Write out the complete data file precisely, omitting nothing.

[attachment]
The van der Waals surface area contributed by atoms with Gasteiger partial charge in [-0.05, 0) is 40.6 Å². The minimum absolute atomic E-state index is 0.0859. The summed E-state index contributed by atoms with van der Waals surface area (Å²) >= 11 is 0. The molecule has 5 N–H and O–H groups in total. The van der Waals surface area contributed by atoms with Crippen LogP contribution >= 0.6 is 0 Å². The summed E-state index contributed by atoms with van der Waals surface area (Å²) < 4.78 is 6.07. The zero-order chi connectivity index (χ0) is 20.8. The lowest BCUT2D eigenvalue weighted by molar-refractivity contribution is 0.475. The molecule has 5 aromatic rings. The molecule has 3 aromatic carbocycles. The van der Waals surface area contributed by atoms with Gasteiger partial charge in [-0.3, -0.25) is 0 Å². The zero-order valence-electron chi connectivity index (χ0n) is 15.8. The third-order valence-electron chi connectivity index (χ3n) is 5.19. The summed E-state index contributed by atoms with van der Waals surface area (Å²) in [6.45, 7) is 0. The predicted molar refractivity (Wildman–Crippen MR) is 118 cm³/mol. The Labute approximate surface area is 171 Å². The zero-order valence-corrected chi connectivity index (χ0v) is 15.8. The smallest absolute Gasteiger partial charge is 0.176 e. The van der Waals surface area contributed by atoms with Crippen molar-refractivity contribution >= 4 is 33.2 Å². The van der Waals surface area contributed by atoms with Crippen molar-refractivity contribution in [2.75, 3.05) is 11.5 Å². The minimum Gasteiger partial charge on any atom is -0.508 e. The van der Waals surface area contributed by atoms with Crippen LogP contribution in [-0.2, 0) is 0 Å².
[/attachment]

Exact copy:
The van der Waals surface area contributed by atoms with Gasteiger partial charge in [-0.05, 0) is 40.6 Å². The minimum absolute atomic E-state index is 0.0859. The summed E-state index contributed by atoms with van der Waals surface area (Å²) >= 11 is 0. The molecule has 5 N–H and O–H groups in total. The van der Waals surface area contributed by atoms with Crippen LogP contribution >= 0.6 is 0 Å². The summed E-state index contributed by atoms with van der Waals surface area (Å²) < 4.78 is 6.07. The zero-order chi connectivity index (χ0) is 20.8. The lowest BCUT2D eigenvalue weighted by molar-refractivity contribution is 0.475. The molecule has 5 aromatic rings. The molecule has 3 aromatic carbocycles. The van der Waals surface area contributed by atoms with Gasteiger partial charge in [-0.3, -0.25) is 0 Å². The zero-order valence-electron chi connectivity index (χ0n) is 15.8. The third-order valence-electron chi connectivity index (χ3n) is 5.19. The summed E-state index contributed by atoms with van der Waals surface area (Å²) in [6.45, 7) is 0. The predicted molar refractivity (Wildman–Crippen MR) is 118 cm³/mol. The Labute approximate surface area is 171 Å². The zero-order valence-corrected chi connectivity index (χ0v) is 15.8. The smallest absolute Gasteiger partial charge is 0.176 e. The van der Waals surface area contributed by atoms with Crippen molar-refractivity contribution >= 4 is 33.2 Å². The van der Waals surface area contributed by atoms with Crippen molar-refractivity contribution in [2.75, 3.05) is 11.5 Å². The minimum Gasteiger partial charge on any atom is -0.508 e. The van der Waals surface area contributed by atoms with Crippen LogP contribution in [-0.2, 0) is 0 Å².